In a wrongful death case, most people assume that the surviving spouse or next of kin always receives the payout. While this is often the case, it is not a hard-and-fast rule, and the person who receives the settlement may be someone other than the spouse.
Understanding who gets the proceeds in a wrongful death suit is a matter of sorting out the facts in the case and bringing the right action against the individuals responsible.
What Is a Wrongful Death Lawsuit?
A wrongful death lawsuit is a type of personal injury claim that is brought about after someone dies because of another person’s or entity’s intentional actions or negligence. For instance, if a nurse showed up drunk to work and accidentally injected a patient with the wrong medication, killing him, both the hospital and nurse could face a wrongful death lawsuit.
If a distracted driver hits a cyclist and kills them, that driver could face a wrongful death lawsuit. Since the deceased’s spouse or the deceased’s estate usually files the claim, they are typically the parties who receive the award.
The parties in a wrongful death lawsuit are often compensated in one of two ways:
Damages – This involves compensation for the loss of the person. While the money won’t bring the person back, it will compensate for their financial support to dependents, savings and investments, and potential future earnings that were lost. Unpaid medical bills, lost wages, funeral costs, and other accident-related expenses could also be awarded.
Pain and suffering– This form of compensation will repay the family for the suffering that the person endured between the accident and their death.
Who Gets the Money?
If the injured person dies before they can start a claim for accident-related damages, the person’s estate can sue the responsible party. According to the terms of his will, when the claim is paid out, the funds will be paid to the deceased surviving spouse, heirs, or next of kin.
If the person died intestate—or without a will, there are certain guidelines as to how the money is divided. Of course, this varies by state, so check with an attorney to ensure these terms apply.
- A spouse but no children: The spouse receives 100 percent of the proceeds
- A spouse and children: The spouse receives 50 percent of the proceeds and the other 50 percent is divided evenly between the children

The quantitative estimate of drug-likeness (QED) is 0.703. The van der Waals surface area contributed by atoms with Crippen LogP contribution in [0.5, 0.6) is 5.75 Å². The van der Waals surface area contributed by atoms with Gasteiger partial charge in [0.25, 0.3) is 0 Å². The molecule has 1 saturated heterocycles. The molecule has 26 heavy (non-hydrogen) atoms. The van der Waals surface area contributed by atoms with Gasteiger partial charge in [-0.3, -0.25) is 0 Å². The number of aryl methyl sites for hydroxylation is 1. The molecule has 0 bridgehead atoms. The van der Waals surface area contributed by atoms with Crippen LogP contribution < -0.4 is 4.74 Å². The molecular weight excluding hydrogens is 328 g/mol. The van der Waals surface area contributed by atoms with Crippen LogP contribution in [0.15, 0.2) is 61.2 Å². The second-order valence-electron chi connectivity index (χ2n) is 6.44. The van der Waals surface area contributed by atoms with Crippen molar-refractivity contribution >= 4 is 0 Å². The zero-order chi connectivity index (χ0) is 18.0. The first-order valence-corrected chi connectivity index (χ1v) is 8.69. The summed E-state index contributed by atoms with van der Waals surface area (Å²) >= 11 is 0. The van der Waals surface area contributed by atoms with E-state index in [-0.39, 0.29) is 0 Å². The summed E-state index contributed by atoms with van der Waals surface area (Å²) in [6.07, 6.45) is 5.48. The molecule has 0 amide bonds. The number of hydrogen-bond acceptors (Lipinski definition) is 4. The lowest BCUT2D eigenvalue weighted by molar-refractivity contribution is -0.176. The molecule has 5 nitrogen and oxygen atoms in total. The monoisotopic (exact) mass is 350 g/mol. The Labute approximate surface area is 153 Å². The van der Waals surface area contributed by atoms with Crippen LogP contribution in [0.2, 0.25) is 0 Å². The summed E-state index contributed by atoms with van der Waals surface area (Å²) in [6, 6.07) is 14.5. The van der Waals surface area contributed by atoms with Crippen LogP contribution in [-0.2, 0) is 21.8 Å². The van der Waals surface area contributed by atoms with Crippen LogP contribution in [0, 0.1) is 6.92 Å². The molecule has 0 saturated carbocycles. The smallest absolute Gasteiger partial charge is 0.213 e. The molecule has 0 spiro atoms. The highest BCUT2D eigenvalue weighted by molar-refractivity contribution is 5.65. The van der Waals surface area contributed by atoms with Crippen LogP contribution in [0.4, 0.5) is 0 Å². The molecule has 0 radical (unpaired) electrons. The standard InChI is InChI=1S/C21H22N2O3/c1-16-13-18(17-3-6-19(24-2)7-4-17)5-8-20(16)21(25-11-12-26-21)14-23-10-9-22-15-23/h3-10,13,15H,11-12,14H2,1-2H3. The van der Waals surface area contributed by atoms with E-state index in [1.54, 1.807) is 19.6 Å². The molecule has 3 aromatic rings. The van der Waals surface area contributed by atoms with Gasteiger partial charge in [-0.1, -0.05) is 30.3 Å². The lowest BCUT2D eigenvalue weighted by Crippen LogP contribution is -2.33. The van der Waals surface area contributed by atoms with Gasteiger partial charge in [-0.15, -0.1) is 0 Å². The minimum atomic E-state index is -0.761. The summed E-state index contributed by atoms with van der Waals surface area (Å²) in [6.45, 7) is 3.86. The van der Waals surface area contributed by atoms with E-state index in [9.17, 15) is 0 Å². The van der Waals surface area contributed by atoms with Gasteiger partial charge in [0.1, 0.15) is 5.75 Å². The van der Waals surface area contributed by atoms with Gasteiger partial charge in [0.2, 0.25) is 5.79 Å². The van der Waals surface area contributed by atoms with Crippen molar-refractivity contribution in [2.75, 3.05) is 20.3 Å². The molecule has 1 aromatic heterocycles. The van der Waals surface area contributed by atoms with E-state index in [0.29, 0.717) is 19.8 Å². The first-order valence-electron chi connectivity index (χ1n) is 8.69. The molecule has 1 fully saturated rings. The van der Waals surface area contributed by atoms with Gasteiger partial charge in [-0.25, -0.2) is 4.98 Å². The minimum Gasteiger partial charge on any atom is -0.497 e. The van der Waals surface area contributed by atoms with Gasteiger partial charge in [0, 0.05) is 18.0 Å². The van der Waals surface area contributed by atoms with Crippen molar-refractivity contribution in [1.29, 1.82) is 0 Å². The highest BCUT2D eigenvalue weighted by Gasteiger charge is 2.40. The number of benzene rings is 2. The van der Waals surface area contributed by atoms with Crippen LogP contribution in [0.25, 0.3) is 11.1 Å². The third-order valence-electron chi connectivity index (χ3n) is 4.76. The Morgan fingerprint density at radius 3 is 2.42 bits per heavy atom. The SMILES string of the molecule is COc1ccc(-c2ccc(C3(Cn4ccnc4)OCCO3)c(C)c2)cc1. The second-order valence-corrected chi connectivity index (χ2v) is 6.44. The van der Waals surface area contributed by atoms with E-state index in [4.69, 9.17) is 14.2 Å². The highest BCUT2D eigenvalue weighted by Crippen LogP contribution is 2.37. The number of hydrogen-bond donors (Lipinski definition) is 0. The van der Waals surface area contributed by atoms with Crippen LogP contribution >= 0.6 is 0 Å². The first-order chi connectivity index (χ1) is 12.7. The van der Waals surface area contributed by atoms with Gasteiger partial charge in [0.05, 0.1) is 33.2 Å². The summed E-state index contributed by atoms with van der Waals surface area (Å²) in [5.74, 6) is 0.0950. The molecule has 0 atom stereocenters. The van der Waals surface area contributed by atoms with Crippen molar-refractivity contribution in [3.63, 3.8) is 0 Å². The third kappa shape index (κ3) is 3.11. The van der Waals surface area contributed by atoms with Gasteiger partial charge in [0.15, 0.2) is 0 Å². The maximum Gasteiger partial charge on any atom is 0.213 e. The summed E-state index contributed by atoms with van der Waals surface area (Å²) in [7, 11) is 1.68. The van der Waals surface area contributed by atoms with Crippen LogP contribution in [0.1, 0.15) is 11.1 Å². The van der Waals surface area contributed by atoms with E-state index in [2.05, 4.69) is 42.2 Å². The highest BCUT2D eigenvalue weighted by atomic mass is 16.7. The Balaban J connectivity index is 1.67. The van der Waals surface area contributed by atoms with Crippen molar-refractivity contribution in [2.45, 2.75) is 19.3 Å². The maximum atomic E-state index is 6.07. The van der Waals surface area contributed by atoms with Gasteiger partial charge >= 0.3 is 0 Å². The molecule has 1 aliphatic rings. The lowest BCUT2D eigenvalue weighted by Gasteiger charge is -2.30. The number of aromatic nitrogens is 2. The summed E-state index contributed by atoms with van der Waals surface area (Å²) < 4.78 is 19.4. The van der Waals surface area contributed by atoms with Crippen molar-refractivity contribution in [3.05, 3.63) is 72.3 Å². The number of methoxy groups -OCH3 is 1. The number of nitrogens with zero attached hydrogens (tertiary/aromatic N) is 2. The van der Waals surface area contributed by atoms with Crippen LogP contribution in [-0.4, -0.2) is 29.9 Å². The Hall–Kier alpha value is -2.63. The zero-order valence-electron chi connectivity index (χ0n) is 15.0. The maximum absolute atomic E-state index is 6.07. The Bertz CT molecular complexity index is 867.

- Children but no spouse: The proceeds are divided between the children
- Parents but no spouse, children, grandchildren, or siblings: The parents of the deceased receive 100 percent of the proceeds
- Parents and siblings, but no spouse, children, or grandchildren: The proceeds are divided equally between the parents and siblings. If one parent is deceased, the surviving parent receives the deceased parent’s portion
- Siblings but no parents, spouse, children, or grandchildren: The proceeds go to the sibling.
The above is not an etched-in-stone guideline, however. It is a rough outline of how most states determine the beneficiary in most wrongful death cases. Ultimately, the court will decide who gets the money, so it’s best to have a wrongful death attorney on your side to make sure you get the money you deserve.
Wrongful death lawsuits can be hard on survivors. Not only do you have to deal with the loss of a loved one, but the aftermath of sorting out lawsuits, paying expenses, and fighting family members over proceeds can also be emotionally taxing.
Who gets the proceeds in a wrongful death lawsuit largely depends on each state’s laws and each case’s circumstances. That is why it is always recommended to let a wrongful death attorney sort these things out. He or she might also be able to seek compensation for extra damages, like the pain and suffering the death of your loved one have spurred or the loss of companionship, if you and the late loved one were in a very close relationship.